Yildiz remains curious about the physical landscape of the cell. In his own lab at Berkeley, Yildiz has made significant contributions towards understanding the mechanism of cytoplasmic dynein, a molecular motor that facilitates nearly all of the minus-end directed motility along microtubules in eukaryotic cells. “About a decade ago, dynein was the least understood of cytoskeletal motors. Due to the recent advances in biochemical and structural studies of dynein, coupled with biophysical studies of its motility, the mechanism of its motility is finally emerging,” Yildiz said.

One of his next challenges is telomeres, the repeating sequences that “cap” the ends of eukaryotic DNA strands and protect them from damage. “These sequences gradually shorten each time the cell divides. After several dozens of cell divisions, telomeres shorten to a length where they no longer function properly, and cells either stop dividing or commit suicide,” Yildiz said. “Telomeric sequences can be replenished by a special reverse transcriptase called telomerase. Using single molecule imaging and manipulation methods, I would like to understand why telomeres lose their protective cap as they shorten and how telomerase accesses telomere ends and elongates these sequences.”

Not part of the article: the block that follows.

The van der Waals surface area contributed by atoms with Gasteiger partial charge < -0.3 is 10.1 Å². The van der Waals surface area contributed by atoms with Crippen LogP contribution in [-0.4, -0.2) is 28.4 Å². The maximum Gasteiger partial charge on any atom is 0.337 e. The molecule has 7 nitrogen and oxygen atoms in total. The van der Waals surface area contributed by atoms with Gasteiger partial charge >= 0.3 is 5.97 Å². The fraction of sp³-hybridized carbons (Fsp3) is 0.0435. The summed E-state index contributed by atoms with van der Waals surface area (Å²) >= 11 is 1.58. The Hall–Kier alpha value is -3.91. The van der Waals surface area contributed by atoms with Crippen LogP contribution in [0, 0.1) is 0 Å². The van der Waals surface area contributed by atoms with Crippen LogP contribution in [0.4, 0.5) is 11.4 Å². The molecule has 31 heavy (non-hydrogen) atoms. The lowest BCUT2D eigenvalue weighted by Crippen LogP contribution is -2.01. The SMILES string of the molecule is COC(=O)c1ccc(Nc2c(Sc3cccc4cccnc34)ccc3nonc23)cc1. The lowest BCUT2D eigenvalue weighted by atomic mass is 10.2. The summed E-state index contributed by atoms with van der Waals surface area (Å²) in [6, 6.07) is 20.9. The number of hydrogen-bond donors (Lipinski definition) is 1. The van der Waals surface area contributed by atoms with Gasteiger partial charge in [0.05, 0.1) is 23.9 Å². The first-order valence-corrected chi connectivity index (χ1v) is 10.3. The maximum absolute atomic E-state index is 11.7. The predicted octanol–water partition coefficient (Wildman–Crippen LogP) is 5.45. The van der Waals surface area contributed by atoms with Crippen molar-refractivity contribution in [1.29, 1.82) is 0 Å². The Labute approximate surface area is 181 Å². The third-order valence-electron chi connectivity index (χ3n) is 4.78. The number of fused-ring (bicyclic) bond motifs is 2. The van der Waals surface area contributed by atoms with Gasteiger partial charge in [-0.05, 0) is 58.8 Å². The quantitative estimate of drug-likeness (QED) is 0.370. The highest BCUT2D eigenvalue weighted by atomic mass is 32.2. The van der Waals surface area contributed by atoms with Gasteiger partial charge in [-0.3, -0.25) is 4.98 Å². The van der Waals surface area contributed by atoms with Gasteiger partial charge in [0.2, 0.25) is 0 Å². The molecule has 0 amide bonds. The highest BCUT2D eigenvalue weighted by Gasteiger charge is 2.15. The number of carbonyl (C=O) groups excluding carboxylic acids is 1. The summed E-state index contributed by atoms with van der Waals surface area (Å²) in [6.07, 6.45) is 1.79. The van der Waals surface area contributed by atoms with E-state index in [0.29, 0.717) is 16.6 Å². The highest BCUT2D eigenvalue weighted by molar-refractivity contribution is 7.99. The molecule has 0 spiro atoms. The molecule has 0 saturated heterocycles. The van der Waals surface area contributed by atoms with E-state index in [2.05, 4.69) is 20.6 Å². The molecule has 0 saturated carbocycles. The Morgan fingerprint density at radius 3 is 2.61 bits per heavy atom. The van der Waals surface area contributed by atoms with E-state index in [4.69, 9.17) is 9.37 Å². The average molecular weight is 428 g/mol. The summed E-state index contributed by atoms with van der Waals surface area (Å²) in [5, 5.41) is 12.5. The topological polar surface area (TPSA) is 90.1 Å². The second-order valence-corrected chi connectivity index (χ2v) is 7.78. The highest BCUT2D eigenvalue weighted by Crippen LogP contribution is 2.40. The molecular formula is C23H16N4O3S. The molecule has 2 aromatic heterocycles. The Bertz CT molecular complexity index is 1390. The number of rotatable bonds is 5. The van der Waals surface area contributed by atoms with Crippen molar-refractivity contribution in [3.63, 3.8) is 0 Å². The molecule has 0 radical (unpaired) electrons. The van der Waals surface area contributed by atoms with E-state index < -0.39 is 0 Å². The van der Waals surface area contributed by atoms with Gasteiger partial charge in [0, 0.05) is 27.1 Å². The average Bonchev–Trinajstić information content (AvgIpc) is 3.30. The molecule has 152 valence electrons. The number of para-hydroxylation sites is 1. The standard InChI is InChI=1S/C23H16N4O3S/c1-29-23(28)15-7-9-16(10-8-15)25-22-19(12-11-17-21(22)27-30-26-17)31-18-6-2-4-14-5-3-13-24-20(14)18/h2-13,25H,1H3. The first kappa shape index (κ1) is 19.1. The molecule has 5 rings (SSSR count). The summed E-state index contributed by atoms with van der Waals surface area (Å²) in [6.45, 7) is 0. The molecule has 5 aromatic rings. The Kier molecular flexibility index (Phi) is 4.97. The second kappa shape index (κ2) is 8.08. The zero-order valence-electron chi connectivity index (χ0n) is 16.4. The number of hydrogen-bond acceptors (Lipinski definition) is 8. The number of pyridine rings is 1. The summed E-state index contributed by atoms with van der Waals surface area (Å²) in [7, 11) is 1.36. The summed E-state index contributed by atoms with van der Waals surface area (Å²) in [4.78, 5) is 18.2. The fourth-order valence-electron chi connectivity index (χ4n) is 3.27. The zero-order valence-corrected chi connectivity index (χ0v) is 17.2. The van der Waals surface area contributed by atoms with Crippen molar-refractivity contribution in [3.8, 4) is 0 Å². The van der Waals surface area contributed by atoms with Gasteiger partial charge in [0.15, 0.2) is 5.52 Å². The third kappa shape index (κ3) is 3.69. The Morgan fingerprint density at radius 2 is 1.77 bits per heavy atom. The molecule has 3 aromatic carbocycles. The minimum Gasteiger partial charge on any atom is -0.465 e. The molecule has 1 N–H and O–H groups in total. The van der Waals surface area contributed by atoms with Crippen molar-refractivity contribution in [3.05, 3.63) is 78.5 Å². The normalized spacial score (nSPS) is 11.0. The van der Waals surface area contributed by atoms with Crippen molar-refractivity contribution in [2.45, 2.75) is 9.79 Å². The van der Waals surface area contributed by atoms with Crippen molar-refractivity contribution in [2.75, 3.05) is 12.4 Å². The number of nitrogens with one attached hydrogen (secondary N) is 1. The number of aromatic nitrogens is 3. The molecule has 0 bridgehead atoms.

Telomere biology has strong implications for aging and cancer. “I believe these studies can provide fresh molecular insight into the mechanism of elongation and replication of telomeres,” he added.

Another area where Yildiz plans to devote resources is in the biotechnological applications of RNA-guided enzymes, such as Cas9. “These enzymes enable us to label and manipulate specific regions in the genome, opening up new research possibilities, such as observing chromatin dynamics and organization in live cells and controlling the transcription and translation of specific genes,” Yildiz concluded.

Yildiz feels confident that by following his natural curiosity, instead of following the traditional trajectory of his peers, his career has landed on the right path. “Academic life is highly competitive, and it is challenging to get a position and funding. However, science can be particularly satisfying if you are deeply interested in learning something new every day and have the internal drive to figure out how things work in nature.”

About the Author:

Mary Spiro is ASCB's Strategic Communications Manager.